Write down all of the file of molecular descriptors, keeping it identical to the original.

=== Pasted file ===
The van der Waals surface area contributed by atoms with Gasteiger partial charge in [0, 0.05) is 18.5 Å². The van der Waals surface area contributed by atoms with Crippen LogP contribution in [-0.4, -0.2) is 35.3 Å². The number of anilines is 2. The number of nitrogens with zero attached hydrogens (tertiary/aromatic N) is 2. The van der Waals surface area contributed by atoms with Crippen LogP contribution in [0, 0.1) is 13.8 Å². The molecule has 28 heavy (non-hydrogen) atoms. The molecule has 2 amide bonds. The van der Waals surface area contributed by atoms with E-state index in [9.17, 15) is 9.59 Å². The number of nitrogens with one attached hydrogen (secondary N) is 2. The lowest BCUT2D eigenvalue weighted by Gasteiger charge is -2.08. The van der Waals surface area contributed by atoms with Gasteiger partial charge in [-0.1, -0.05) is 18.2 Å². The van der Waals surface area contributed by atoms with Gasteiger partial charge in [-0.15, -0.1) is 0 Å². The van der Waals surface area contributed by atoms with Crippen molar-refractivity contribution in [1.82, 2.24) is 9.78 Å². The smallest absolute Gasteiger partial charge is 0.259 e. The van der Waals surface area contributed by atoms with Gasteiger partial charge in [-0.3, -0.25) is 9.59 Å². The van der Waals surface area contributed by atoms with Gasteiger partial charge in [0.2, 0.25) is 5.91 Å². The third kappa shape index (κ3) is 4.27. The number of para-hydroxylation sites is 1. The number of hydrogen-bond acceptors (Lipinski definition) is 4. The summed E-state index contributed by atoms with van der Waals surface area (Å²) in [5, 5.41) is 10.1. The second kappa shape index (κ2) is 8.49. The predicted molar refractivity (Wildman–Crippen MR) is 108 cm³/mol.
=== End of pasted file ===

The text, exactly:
The van der Waals surface area contributed by atoms with Gasteiger partial charge in [0, 0.05) is 18.5 Å². The van der Waals surface area contributed by atoms with Crippen LogP contribution in [-0.4, -0.2) is 35.3 Å². The number of anilines is 2. The number of nitrogens with zero attached hydrogens (tertiary/aromatic N) is 2. The van der Waals surface area contributed by atoms with Crippen LogP contribution in [0, 0.1) is 13.8 Å². The molecule has 28 heavy (non-hydrogen) atoms. The molecule has 2 amide bonds. The van der Waals surface area contributed by atoms with E-state index in [9.17, 15) is 9.59 Å². The number of nitrogens with one attached hydrogen (secondary N) is 2. The lowest BCUT2D eigenvalue weighted by Gasteiger charge is -2.08. The van der Waals surface area contributed by atoms with Gasteiger partial charge in [-0.1, -0.05) is 18.2 Å². The van der Waals surface area contributed by atoms with Gasteiger partial charge in [-0.15, -0.1) is 0 Å². The van der Waals surface area contributed by atoms with Crippen molar-refractivity contribution in [1.82, 2.24) is 9.78 Å². The smallest absolute Gasteiger partial charge is 0.259 e. The van der Waals surface area contributed by atoms with Gasteiger partial charge in [-0.3, -0.25) is 9.59 Å². The van der Waals surface area contributed by atoms with Gasteiger partial charge in [0.2, 0.25) is 5.91 Å². The third kappa shape index (κ3) is 4.27. The number of para-hydroxylation sites is 1. The number of hydrogen-bond acceptors (Lipinski definition) is 4. The summed E-state index contributed by atoms with van der Waals surface area (Å²) in [5, 5.41) is 10.1. The second kappa shape index (κ2) is 8.49. The predicted molar refractivity (Wildman–Crippen MR) is 108 cm³/mol.